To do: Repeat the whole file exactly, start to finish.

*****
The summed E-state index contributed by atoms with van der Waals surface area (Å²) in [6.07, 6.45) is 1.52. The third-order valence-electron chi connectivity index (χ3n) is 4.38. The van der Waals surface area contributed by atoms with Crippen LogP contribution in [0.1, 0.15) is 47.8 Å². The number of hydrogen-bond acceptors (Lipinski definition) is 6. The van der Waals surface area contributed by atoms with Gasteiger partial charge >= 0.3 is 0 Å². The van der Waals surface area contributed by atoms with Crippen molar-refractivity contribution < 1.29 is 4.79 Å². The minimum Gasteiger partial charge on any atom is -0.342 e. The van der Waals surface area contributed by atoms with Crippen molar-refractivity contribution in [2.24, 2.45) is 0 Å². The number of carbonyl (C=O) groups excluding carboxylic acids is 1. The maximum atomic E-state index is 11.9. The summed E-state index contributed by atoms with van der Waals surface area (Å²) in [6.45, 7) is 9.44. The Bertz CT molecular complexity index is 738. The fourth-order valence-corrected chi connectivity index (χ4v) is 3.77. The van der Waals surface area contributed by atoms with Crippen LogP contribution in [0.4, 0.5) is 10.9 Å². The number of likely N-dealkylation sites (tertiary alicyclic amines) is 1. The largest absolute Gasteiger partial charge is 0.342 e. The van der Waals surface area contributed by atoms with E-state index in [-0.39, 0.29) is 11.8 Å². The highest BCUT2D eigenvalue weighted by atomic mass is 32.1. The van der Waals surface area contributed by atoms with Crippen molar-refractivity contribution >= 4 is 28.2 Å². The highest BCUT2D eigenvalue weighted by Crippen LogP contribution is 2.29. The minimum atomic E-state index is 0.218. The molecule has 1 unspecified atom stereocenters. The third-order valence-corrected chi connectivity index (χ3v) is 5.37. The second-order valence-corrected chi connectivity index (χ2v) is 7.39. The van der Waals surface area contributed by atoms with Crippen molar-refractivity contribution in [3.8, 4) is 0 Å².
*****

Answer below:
The summed E-state index contributed by atoms with van der Waals surface area (Å²) in [6.07, 6.45) is 1.52. The third-order valence-electron chi connectivity index (χ3n) is 4.38. The van der Waals surface area contributed by atoms with Crippen LogP contribution in [0.1, 0.15) is 47.8 Å². The number of hydrogen-bond acceptors (Lipinski definition) is 6. The van der Waals surface area contributed by atoms with Gasteiger partial charge >= 0.3 is 0 Å². The van der Waals surface area contributed by atoms with Crippen molar-refractivity contribution < 1.29 is 4.79 Å². The minimum Gasteiger partial charge on any atom is -0.342 e. The van der Waals surface area contributed by atoms with Crippen molar-refractivity contribution in [2.24, 2.45) is 0 Å². The number of carbonyl (C=O) groups excluding carboxylic acids is 1. The maximum atomic E-state index is 11.9. The summed E-state index contributed by atoms with van der Waals surface area (Å²) in [6.45, 7) is 9.44. The Bertz CT molecular complexity index is 738. The fourth-order valence-corrected chi connectivity index (χ4v) is 3.77. The van der Waals surface area contributed by atoms with Crippen LogP contribution in [0.4, 0.5) is 10.9 Å². The number of likely N-dealkylation sites (tertiary alicyclic amines) is 1. The largest absolute Gasteiger partial charge is 0.342 e. The van der Waals surface area contributed by atoms with E-state index in [-0.39, 0.29) is 11.8 Å². The highest BCUT2D eigenvalue weighted by atomic mass is 32.1. The van der Waals surface area contributed by atoms with Crippen molar-refractivity contribution >= 4 is 28.2 Å². The highest BCUT2D eigenvalue weighted by Crippen LogP contribution is 2.29. The minimum atomic E-state index is 0.218. The molecule has 1 unspecified atom stereocenters. The third-order valence-corrected chi connectivity index (χ3v) is 5.37. The second-order valence-corrected chi connectivity index (χ2v) is 7.39. The van der Waals surface area contributed by atoms with Crippen molar-refractivity contribution in [3.8, 4) is 0 Å².